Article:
Inside the Stalin Archives: Discovering the New Russia

Overview

From the first publisher granted access to Stalin’s personal archive, a provocative and insightful portrait of modern Russia—the most compelling since David Remnick’s Lenin’s Tomb.

To most Americans, Russia remains as enigmatic today as it was during the Iron Curtain era. With the collapse of the Soviet Union, the country had an opportunity to face its tortured past. In Inside the Stalin Archives, Jonathan Brent asks, why didn’t this happen? Why are archivists under surveillance...

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Overview

From the first publisher granted access to Stalin’s personal archive, a provocative and insightful portrait of modern Russia—the most compelling since David Remnick’s Lenin’s Tomb.

To most Americans, Russia remains as enigmatic today as it was during the Iron Curtain era. With the collapse of the Soviet Union, the country had an opportunity to face its tortured past. In Inside the Stalin Archives, Jonathan Brent asks, why didn’t this happen? Why are archivists under surveillance and phones still tapped? Why does Stalin, a man responsible for millions of deaths of his own people, remain popular enough to appear on boxes of chocolate sold in Moscow’s airport?

Brent draws on fifteen years of unprecedented access to high-level Soviet Archives to answer these questions. He shows us a Russia where, in 1992, used toothbrushes were sold on the sidewalks, while now shops are filled with luxury goods and the streets are jammed with Mercedes. At the book’s crescendo, Brent takes us deep into the dictator’s personal archives to glimpse the dark heart of the new Russia while on the street and in their homes he finds the enduring strength and dignity of the Russian people. Both cultural history and personal memoir, Inside the Stalin Archives is a deeply felt and vivid portrait of Russia’s troubling place in the twenty-first century.

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Editorial Reviews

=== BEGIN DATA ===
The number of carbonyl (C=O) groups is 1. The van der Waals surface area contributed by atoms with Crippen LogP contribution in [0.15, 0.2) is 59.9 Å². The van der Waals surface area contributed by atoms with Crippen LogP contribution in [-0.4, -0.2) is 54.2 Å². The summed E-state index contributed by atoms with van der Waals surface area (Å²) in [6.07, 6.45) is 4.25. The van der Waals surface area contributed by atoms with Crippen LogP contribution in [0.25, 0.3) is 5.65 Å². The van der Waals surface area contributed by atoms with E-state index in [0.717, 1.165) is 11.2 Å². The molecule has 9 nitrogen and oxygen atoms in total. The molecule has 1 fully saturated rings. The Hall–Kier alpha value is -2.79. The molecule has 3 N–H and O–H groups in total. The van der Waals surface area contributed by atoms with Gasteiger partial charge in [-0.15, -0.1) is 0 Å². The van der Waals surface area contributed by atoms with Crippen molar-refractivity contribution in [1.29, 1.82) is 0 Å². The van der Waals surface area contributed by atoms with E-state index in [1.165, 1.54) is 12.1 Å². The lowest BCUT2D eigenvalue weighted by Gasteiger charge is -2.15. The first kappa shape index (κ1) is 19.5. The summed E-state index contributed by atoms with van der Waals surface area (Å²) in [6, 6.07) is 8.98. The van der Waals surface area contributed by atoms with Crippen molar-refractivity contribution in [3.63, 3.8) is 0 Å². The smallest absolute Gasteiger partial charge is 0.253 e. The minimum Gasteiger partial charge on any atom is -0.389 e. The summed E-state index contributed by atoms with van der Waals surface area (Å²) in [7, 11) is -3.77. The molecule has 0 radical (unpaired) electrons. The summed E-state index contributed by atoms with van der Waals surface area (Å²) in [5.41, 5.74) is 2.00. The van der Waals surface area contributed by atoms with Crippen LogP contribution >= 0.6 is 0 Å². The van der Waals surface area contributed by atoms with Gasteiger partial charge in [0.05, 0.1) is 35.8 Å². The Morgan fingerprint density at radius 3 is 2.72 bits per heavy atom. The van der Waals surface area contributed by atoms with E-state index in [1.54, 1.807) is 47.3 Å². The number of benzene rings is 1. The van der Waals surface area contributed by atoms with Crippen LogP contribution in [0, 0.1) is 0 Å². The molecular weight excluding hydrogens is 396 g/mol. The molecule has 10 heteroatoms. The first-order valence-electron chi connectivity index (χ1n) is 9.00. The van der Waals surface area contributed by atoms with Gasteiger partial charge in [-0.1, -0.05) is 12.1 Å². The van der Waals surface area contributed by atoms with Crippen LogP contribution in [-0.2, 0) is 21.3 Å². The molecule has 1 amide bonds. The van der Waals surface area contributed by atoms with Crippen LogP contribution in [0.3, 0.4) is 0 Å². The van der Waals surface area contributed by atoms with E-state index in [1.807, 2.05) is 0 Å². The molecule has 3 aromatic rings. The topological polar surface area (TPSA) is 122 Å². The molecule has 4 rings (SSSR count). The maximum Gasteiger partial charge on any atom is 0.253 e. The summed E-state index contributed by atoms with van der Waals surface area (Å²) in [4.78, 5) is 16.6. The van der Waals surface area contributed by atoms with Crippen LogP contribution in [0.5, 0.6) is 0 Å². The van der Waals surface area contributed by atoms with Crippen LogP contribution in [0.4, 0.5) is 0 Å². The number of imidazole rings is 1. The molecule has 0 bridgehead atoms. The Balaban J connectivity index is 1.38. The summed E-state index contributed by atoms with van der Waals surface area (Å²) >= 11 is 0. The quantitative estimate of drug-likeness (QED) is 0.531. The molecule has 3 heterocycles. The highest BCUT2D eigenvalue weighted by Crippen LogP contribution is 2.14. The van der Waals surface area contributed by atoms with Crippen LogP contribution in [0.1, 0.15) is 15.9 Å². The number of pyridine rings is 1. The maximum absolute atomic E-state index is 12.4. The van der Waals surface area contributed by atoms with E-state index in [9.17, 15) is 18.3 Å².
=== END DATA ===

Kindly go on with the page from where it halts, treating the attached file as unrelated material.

Philip Roth
“In a strongly-written, fascinating, and original book, Jonathan Brent interweaves portraits of Russians in their daily lives with an astute analysis of Joseph Stalin’s legacy.”
Martin Walker
Brent's engaging memoir, Inside the Stalin Archives, reveals as much about the grim realities of post-Soviet life and bureaucracy as it does about the archives themselves. Equipped with little Russian and few contacts, but with an almost palpable sense of decency and honest intentions that illuminate his book, Brent explains for the general reader as well as for specialists how he went about his work in the new Russia.
—The New York Times
readrussia.com
The author is careful to make neither heroes nor villains of the ghosts he summons from the archives, incorporating flawed personalities into stories of unthinkable justice.— Katya Tylevich
The New York Review
In the first part of his engaging and well-written memoir, Inside the Stalin Archives, Brent tells the story of the [Annals of Communism's] genesis. He conjures up the Moscow of the early 1990s, a time when the Russians were struggling to recover from the loss of the old certainties following the collapse of the Soviet system and adapt to a market-based economy.— Orlando Figes
Cynthia Ozick
“Inside the Stalin Archives is a necessary report from the Soviet netherworld of totalizing injustice that ought to have been universally known throughout the greater part of the twentieth century—when it could not have existed. Jonathan Brent’s discoveries will shake and shock and indispensably enlighten.”
readrussia.com - Katya Tylevich
“The author is careful to make neither heroes nor villains of the ghosts he summons from the archives, incorporating flawed personalities into stories of unthinkable justice.”
The New Criterion - Gary Saul Morson
“Brent seized a unique opportunity that, if not for him, would doubtless have been missed….[H]is book shows us the conditions—moral, personal, and material—that Russians take for granted but which are utterly unlike anything Americans have ever experienced.”